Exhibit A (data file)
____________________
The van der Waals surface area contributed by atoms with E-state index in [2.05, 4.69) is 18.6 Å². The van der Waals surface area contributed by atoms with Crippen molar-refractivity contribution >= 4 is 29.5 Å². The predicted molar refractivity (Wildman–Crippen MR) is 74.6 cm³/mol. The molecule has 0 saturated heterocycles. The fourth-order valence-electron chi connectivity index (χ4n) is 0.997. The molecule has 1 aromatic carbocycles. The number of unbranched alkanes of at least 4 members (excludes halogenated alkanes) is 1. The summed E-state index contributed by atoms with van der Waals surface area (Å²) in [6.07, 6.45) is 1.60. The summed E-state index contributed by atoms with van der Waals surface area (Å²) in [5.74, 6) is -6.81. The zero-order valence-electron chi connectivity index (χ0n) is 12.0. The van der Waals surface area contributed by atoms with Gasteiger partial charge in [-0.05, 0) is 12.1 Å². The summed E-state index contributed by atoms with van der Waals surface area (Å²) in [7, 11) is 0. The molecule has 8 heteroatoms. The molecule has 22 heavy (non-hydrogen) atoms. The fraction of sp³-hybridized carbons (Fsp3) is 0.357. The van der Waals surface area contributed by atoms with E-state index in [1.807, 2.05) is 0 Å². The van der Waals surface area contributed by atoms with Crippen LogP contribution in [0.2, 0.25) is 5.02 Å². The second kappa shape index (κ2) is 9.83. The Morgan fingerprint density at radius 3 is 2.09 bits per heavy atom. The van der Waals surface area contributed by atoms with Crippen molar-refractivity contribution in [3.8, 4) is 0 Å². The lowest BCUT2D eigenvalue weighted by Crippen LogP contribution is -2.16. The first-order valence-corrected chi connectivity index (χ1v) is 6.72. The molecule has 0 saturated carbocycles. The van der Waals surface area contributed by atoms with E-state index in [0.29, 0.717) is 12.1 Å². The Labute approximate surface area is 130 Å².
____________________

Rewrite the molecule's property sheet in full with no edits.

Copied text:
The van der Waals surface area contributed by atoms with E-state index in [2.05, 4.69) is 18.6 Å². The van der Waals surface area contributed by atoms with Crippen molar-refractivity contribution >= 4 is 29.5 Å². The predicted molar refractivity (Wildman–Crippen MR) is 74.6 cm³/mol. The molecule has 0 saturated heterocycles. The fourth-order valence-electron chi connectivity index (χ4n) is 0.997. The molecule has 1 aromatic carbocycles. The number of unbranched alkanes of at least 4 members (excludes halogenated alkanes) is 1. The summed E-state index contributed by atoms with van der Waals surface area (Å²) in [6.07, 6.45) is 1.60. The summed E-state index contributed by atoms with van der Waals surface area (Å²) in [5.74, 6) is -6.81. The zero-order valence-electron chi connectivity index (χ0n) is 12.0. The van der Waals surface area contributed by atoms with Gasteiger partial charge in [-0.05, 0) is 12.1 Å². The summed E-state index contributed by atoms with van der Waals surface area (Å²) in [7, 11) is 0. The molecule has 8 heteroatoms. The molecule has 22 heavy (non-hydrogen) atoms. The fraction of sp³-hybridized carbons (Fsp3) is 0.357. The van der Waals surface area contributed by atoms with E-state index in [1.807, 2.05) is 0 Å². The van der Waals surface area contributed by atoms with Crippen LogP contribution in [0.2, 0.25) is 5.02 Å². The second kappa shape index (κ2) is 9.83. The Morgan fingerprint density at radius 3 is 2.09 bits per heavy atom. The van der Waals surface area contributed by atoms with Crippen molar-refractivity contribution in [3.8, 4) is 0 Å². The lowest BCUT2D eigenvalue weighted by Crippen LogP contribution is -2.16. The first-order valence-corrected chi connectivity index (χ1v) is 6.72. The molecule has 0 saturated carbocycles. The van der Waals surface area contributed by atoms with E-state index in [0.29, 0.717) is 12.1 Å². The Labute approximate surface area is 130 Å².